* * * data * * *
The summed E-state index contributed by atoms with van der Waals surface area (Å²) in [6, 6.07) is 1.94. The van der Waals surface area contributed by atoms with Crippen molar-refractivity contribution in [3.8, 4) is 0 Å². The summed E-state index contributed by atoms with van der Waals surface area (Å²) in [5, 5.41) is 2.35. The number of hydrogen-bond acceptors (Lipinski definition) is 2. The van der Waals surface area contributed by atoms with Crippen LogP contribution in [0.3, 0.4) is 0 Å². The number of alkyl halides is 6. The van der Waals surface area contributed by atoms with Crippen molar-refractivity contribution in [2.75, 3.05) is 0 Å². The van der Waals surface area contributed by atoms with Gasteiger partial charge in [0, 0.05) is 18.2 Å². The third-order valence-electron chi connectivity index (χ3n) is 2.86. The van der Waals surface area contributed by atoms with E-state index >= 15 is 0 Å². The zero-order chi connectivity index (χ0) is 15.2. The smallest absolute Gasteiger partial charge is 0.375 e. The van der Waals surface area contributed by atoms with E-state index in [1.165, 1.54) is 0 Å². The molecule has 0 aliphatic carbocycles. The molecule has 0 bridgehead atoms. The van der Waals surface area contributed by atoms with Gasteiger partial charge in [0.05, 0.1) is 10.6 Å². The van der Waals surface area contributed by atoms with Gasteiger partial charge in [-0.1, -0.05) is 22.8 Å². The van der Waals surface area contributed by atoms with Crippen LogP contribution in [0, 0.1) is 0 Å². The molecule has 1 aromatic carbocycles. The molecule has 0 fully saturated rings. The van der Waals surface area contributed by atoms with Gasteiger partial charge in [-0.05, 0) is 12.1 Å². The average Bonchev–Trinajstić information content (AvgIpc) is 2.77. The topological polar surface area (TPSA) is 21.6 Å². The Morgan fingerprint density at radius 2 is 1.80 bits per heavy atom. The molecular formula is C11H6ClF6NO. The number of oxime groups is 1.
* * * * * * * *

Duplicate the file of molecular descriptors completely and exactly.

The summed E-state index contributed by atoms with van der Waals surface area (Å²) in [6, 6.07) is 1.94. The van der Waals surface area contributed by atoms with Crippen molar-refractivity contribution in [3.8, 4) is 0 Å². The summed E-state index contributed by atoms with van der Waals surface area (Å²) in [5, 5.41) is 2.35. The number of hydrogen-bond acceptors (Lipinski definition) is 2. The van der Waals surface area contributed by atoms with Crippen LogP contribution in [0.3, 0.4) is 0 Å². The number of alkyl halides is 6. The van der Waals surface area contributed by atoms with Crippen molar-refractivity contribution in [2.75, 3.05) is 0 Å². The van der Waals surface area contributed by atoms with Gasteiger partial charge in [0, 0.05) is 18.2 Å². The third-order valence-electron chi connectivity index (χ3n) is 2.86. The van der Waals surface area contributed by atoms with E-state index >= 15 is 0 Å². The zero-order chi connectivity index (χ0) is 15.2. The smallest absolute Gasteiger partial charge is 0.375 e. The van der Waals surface area contributed by atoms with E-state index in [1.165, 1.54) is 0 Å². The molecule has 0 aliphatic carbocycles. The molecule has 0 bridgehead atoms. The van der Waals surface area contributed by atoms with Gasteiger partial charge in [0.05, 0.1) is 10.6 Å². The van der Waals surface area contributed by atoms with Gasteiger partial charge in [-0.1, -0.05) is 22.8 Å². The van der Waals surface area contributed by atoms with Crippen LogP contribution in [0, 0.1) is 0 Å². The molecule has 1 aromatic carbocycles. The molecule has 0 fully saturated rings. The van der Waals surface area contributed by atoms with Gasteiger partial charge in [-0.05, 0) is 12.1 Å². The average Bonchev–Trinajstić information content (AvgIpc) is 2.77. The topological polar surface area (TPSA) is 21.6 Å². The Morgan fingerprint density at radius 2 is 1.80 bits per heavy atom. The molecular formula is C11H6ClF6NO. The number of oxime groups is 1.